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  • Don't expect a huge budget or flashy camera work.. This is a mild take on "Lucky Luke" the famous Comic/Cartoon. Luke is played by Terence Hill, that Trinity guy. This is good for the entire family since Hill keeps up his tradition of films without violence, sex, & language. Try finding that these days.. It is great to see Neil Summers as Lukes Deputy Sheriff. Summers played Squirrel in My Name Is Nobody (Remember the scene in the bar where the fella is shooting glasses before they hit the ground.. always grinding his teeth..). Good stuff, Good music too.. The late Roger Miller provides the opening theme, the narration, & the voice of Jolly Jumper while the ending credits has a Arlo Guthrie song. I know a lot of people will not like Lucky Luke, but it's not for everyone, but if you are looking for something for the whole family to enjoy or if you are a big Terence Hill fan it is worth watching.
  • Created in 1946, Lucky Luke, the "cowboy-who-shoots-faster-than-his-shadow", is the product of a generation raised by the most iconic ambassadors of American cinema: westerns. "Luke's father" Morris knew his classics and every adventure was the opportunity for a fun exploration of one of the many pop-culture aspects of the genre: desperadoes, pioneers, stagecoaches, Indian wars etc. Like I said in my "How the West Was Won" review, you could learn as much about the Old West with Lucky Luke as with John Ford. Yup!

    So here we are in 1991, when it's the Belgian cowboy who inspires an American movie. Now, should we say "finally"? It's impossible not to get some "full-circle coming" vibes and "loop closing" delight in the fact that Morris finally made his poor lonesome cowboy get back to his roots... but let's face it, "Lucky Luke" is as American as hot chocolate. As one of the most successful alumni of the French-Belgian school of comic-books (like rivals Asterix or Tintin) its satirical humor can only mock foreign archetypes in a way that would appeal to a European audience. Maybe Terence Hill was too "European" for Lucky Luke.

    Indeed, Hill is a popular actor who's made a name for himself thanks to his streak of buddy movies during the 70s-80s with Bud Spencer, together they've made millions of people laugh over the world and it's precisely for the relative 'innocence' and 'childishness' of their action-packed "Laurel-and-Hardy" style that a parody of Lucky Luke could have worked for the European public. It could work with Americans on one condition, wherever to go, you've got to fully get into that area. If you go for plain parody, you adopt the "no-holds-barred" Mel Brooks style, if you want to have your Western Spaghetti with a comedic al dente, you make a lighthearted 'Leone'.

    But if you go the "Spencer-Hill" way, at least make sure your Hill is good. And Hill isn't quite good. He's like playing the straight man in a movie without any clowns until the second half starts and by the time the Daltons make their memorable entrance, we've endured a gallery of bland supporting characters supposed to be foils for a Lucky Luke who didn't look any more fun. There's a serious problem when you're more entertained by the voice-over or the stereotypical Chinese laundryman than the film's own hero. Hill played Lucky Luke like a man caught in the middle of strangers, afraid to ask where the bathroom is, while holding a "big one".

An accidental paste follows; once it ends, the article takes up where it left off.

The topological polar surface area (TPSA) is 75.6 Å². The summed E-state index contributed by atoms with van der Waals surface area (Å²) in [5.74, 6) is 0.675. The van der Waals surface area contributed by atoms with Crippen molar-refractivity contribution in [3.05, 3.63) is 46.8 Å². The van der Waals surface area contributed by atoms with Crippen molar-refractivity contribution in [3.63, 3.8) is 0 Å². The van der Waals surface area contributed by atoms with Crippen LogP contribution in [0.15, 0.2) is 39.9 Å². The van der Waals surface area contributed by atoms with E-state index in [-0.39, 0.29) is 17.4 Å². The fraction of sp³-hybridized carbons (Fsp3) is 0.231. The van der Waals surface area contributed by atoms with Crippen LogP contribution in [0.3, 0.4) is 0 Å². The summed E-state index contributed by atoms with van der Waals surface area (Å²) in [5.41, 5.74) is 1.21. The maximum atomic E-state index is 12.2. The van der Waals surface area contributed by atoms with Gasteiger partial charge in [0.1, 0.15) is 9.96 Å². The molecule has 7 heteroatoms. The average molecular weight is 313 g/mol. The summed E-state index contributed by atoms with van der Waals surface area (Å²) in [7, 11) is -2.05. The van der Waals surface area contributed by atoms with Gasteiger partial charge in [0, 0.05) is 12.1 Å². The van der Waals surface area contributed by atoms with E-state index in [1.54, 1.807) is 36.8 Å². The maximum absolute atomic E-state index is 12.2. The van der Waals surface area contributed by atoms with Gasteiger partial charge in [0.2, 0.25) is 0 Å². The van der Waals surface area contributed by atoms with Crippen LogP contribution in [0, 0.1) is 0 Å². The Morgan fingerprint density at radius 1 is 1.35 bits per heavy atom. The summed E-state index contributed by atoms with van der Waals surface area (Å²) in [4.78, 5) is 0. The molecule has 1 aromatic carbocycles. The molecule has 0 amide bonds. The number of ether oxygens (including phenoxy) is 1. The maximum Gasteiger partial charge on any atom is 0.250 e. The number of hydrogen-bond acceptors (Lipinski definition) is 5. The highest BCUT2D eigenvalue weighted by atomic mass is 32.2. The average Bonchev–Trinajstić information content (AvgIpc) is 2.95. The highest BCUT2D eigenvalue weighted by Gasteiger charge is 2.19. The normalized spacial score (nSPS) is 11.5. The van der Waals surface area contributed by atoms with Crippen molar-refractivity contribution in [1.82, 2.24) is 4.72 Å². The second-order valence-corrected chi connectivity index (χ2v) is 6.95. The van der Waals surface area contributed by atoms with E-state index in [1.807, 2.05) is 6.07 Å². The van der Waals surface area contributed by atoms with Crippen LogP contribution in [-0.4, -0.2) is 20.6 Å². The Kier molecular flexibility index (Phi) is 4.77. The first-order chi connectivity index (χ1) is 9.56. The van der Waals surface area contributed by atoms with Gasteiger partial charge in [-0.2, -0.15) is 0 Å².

And not only Hill didn't look happy but I'm not even sure he enjoyed doing the film. I wouldn't blame his acting rather than the fact that he was 52, not quite the epitome of his youthful good looks and he used to be quite good-looking. The clothes didn't help either, it's even the first thing that struck us in the theater (yes, I have a pretty vivid memory of this film as one of the first I saw on the big screen). As a kid, I was thinking "but this isn't Lucky Luke, why is he blonde? Old? Where is the black vest, yellow shirt?" but even without these superficial elements that bothered my Dad too (he also grew up reading the comics), the film could have worked. But it didn't. Gene Siskel said "with a great casting, 80% of the movie is there", with this film, you have a good counter-argument.

    Lucky Luke is more fun to watch during the entire opening credits song than the whole movie. I liked his training with the shadow and his faces with the gopher (and when the shadow outruns him) and I reckon the song is quite catchy, if the film was as good as the credits, it could have afforded to be a cult-classic à la "Johnny Dangerously". But there's nothing funny, intimidating or even badass about Luke, he's just standing, posing, making shots so badly edited they wouldn't have made the cutting room of a 30s second feature, not to mention his dubbing voice slightly above Kung Fu movies' level. When he doesn't act, he rides, he sleeps and rides again, the narration of Jolly Jumper is less a fun device than a yawning antidote.

    There are a few good things about the film, I liked Nancy Morgan as Lottie Legs, the Dalton are rather fun with Ron Carey who plays a Pesci version of Tuco, which gets close enough to Joe Dalton and Fretz Seberg was quite a satisfying Averell. When the Daltons pop up, the film's energy is enhanced... for a little while. Joe Dalton finds the town boring and it sounds like a self-referential comment, the Daisy Town in the film doesn't leave much to be interested in... until the Natives' part. But even I, with my mind as open as Fort Alamo, as someone who enjoys the caricatures in Goofy cartoon's "Californyer's Buster" or "Blazing Saddles", I was cringing many times. It's less for the caricatures than the fact the actors weren't even good... as I said, if you want to go for the caricature, do it frankly and responsibly, not shyly, doesn't work with Americans... doesn't work with any audience actually.